In response to the crisis in Myanmar, the International Network of Engaged Buddhists partnered with the Berkley, California-based Clear View Project to launch an international appeal for emergency humanitarian assistance for Buddhist monks and nuns living in the shadow of the junta. **

“The International Network of Engaged Buddhists and the US-based Clear View Project are coordinating an urgent appeal to raise funds to support the humanitarian emergency in Myanmar that focuses on Buddhist monks and nuns,” said the INEB in a message shared with BDG. “(In February 2021), the Myanmar military staged what it deemed a “quick coup” in which democratically elected members of the government, including President U Win Myint and State Counselor Daw Aung San Suu Kyi, were arrested. Since then, the country has been gripped by unrest and people have responded by launching a civil disobedience movement in towns and villages across Myanmar.

The Assistance Association for Political Prisoners (AAPP), a human rights organization based in Myanmar and Thailand, reported that as of June 21, a total of 5 people involved in pro-democracy movements had been killed by the military junta. The AAPP noted that this figure only represented deaths it could independently verify and that the true number was likely much higher. In total, 302 people were reportedly arrested by the junta, including 26 sentenced to death after the coup. A total of 900 people were sentenced to death, some in absentia, AAPP said.

About 90,1 percent of Myanmar's population identifies as Buddhist, according to 2016 census data. Christians make up 6,2 percent, Muslims 2,4 percent and Hindus 0,5 percent, with tribal and other religions accounting for 0,5 percent. Groups representing all religious communities, including monks and clergy, took to the streets and demonstrated against the military takeover.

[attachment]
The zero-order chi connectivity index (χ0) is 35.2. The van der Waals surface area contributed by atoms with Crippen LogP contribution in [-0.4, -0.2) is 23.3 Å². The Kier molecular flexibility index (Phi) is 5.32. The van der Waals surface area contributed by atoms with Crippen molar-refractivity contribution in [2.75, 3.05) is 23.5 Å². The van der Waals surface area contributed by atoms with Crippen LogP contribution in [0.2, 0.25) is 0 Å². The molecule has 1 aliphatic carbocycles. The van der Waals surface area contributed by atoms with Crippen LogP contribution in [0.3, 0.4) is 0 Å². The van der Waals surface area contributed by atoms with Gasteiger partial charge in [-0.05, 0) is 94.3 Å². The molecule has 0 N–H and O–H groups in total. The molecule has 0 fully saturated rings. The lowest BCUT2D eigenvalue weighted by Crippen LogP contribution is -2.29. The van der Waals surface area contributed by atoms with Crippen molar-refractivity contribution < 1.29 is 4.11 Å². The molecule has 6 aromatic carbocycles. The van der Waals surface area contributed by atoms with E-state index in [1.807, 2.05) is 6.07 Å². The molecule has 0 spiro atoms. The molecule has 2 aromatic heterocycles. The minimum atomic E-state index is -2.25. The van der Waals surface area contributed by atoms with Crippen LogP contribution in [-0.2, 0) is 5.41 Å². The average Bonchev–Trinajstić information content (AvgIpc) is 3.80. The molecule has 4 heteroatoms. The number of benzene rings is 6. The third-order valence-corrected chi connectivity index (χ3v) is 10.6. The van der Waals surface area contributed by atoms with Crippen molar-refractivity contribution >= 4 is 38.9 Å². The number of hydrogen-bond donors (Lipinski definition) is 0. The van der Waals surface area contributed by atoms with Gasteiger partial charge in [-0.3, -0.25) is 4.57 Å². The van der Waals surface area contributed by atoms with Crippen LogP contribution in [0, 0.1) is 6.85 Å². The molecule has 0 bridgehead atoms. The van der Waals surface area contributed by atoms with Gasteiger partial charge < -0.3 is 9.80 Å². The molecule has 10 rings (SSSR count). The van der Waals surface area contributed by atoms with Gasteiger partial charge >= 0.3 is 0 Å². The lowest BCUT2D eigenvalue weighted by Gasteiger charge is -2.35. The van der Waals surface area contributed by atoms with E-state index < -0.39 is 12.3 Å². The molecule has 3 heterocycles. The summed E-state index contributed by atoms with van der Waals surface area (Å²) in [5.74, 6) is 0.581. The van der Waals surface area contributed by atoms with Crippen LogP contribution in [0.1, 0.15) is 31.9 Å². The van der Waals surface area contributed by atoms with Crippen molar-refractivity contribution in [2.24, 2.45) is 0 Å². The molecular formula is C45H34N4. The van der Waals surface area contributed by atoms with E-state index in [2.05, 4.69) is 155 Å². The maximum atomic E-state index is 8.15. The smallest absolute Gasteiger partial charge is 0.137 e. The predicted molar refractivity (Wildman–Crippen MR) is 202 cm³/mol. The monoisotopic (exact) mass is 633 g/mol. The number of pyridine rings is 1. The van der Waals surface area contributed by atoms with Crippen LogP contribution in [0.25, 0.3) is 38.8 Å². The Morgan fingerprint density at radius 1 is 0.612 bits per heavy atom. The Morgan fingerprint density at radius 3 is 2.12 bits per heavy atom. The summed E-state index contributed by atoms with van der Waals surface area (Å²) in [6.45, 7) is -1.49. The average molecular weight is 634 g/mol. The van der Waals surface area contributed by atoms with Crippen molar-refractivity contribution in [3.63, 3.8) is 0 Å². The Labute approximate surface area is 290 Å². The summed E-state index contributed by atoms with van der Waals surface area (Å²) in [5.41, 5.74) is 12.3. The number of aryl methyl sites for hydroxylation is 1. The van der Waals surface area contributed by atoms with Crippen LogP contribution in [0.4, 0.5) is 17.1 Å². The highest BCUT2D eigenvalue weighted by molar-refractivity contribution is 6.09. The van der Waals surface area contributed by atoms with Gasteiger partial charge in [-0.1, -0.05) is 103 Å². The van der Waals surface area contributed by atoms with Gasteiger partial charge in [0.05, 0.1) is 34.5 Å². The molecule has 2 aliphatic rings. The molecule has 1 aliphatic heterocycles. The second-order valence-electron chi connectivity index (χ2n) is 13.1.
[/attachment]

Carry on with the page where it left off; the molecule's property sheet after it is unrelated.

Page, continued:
* Buddhist monks targeted in ongoing crackdown by Myanmar military junta (BDG), Myanmar junta abandons plan to place Buddhist monks at military roadblocks (BDG)

** INEB and Clear View Project launch humanitarian appeal for Buddhist monks in Myanmar (BDG)

See more

Elderly Buddhist monk shot dead in Myanmar (UCA News)
Myanmar junta investigates fatal shooting of veteran monk (The Irrawaddy)
Failure to cover up its troops' role in Monk's assassination shows extent of Myanmar junta's dishonesty (Irrawaddy)
Myanmar junta's attempt to cover up killing of elderly monk by troops exposed (Irrawaddy)
Burmese monk shot dead by junta soldiers, colleague says (RFA)
In rare setback, junta says it will investigate senior monk's shooting death (RFA)
In rare setback, junta says it will investigate shooting death of senior monk (Mizzima)
Daily briefing on the military coup (Assistance Association for Political Prisoners)

Statement calling for solidarity and preservation of the sanctity of life in Myanmar (International Network of Committed Buddhists)
URGENT CALL for humanitarian aid to support Buddhist monks and nuns in Myanmar's political movement against military dictatorship (International Network of Committed Buddhists)

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The article Report: Senior Buddhist monk killed by Myanmar army appeared first on Buddhadoor Global.

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Henry Oudin

Henry Oudin is a Buddhist scholar, spiritual adventurer and journalist. He is a passionate seeker of the depths of Buddhist wisdom, and travels regularly to learn more about Buddhism and spiritual cultures. By sharing his knowledge and life experiences on Buddhist News, Henry hopes to inspire others to embrace more spiritual and mindful ways of living.